Negotiation is defined as an interpersonal process in which two or more parties attempt to allocate scarce resources or resolve a conflict (Pruitt & Carnevale, 1993). Scarce resources and conflict permeate, at varying levels and in numerous forms, all aspects of our personal and professional lives. That said, as an academic subject area, negotiation is something that students of every disciplinary domain should be exposed to as a component of their professional skill development. In this chapter, we describe a semester-long consulting project aimed at developing students¿ negotiation skills. Students work in teams, serving as consultants to a non-profit organization to produce a product or service designed to result in both short- and long-term positive outcomes for the organization's staff and clients. The project involves numerous, frequent, real-world intrateam and interorganization negotiations. Student learning is grounded in real-time, pressure-filled, chaotic, and often resource-poor environments: all components that mirror many of the constraints students will face in their future professional careers.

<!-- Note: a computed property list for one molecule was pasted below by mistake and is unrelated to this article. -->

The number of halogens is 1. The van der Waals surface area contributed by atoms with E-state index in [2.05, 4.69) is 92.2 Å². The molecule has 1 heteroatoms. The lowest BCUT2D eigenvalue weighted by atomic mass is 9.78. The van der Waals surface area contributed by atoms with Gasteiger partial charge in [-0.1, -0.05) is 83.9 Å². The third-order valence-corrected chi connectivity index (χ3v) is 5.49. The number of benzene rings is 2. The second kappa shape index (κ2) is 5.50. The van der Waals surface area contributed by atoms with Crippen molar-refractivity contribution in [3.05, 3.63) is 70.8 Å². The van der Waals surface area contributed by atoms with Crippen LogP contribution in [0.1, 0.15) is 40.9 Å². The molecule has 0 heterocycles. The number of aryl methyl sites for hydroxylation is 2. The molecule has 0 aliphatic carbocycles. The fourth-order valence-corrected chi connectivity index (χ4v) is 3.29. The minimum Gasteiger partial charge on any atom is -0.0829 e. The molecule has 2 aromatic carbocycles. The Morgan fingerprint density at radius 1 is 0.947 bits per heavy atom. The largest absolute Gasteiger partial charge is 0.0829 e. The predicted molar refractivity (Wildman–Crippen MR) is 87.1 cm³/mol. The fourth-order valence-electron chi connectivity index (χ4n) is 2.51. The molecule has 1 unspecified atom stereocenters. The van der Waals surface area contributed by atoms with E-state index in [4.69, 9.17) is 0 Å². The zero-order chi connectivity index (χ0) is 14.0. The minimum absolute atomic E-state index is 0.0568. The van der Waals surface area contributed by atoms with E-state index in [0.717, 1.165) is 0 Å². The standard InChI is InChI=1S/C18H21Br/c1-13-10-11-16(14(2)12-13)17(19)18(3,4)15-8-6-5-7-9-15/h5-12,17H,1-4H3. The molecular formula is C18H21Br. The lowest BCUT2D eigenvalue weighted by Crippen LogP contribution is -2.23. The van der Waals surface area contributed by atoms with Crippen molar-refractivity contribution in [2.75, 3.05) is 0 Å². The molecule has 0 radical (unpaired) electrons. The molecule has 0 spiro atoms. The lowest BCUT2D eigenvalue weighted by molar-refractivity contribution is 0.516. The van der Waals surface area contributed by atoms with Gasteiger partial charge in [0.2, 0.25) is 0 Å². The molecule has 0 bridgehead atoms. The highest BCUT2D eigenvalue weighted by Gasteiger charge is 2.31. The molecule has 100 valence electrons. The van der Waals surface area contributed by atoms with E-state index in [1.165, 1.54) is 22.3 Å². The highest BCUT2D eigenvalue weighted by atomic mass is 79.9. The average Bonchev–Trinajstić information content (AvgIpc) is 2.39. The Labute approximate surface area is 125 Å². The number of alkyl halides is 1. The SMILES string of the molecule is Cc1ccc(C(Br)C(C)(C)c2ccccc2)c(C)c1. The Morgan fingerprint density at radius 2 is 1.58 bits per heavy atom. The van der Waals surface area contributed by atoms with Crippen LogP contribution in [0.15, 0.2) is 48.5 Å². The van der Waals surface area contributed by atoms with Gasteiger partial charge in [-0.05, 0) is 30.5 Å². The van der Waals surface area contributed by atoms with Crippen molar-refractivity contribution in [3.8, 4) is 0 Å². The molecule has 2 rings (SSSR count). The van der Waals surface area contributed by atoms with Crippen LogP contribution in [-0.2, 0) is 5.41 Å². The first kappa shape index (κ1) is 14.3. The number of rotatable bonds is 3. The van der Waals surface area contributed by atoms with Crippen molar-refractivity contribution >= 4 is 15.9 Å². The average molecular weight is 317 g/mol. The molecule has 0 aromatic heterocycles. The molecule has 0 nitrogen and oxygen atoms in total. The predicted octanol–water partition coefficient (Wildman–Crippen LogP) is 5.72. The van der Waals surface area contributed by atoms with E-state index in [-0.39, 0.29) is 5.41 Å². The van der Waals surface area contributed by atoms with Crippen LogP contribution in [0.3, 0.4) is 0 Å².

|Title of host publication||Innovations in teaching and learning|
|Subtitle of host publication||Approaches to professional development from across the disciplines: Volume 1, Bond University|
|Editors||A L Kenworthy|
|Place of Publication||Braddon|
|Number of pages||10|
|Publication status||Published - 2010|
Kenworthy, A. L., Hrivnak, G. A., & Murray, J. (2010). Service-based consulting projects: Real world, real time, real pressure learning in negotiation. In A. L. Kenworthy (Ed.), Innovations in teaching and learning: Approaches to professional development from across the disciplines: Volume 1, Bond University (pp. 174-183). Halstead Press.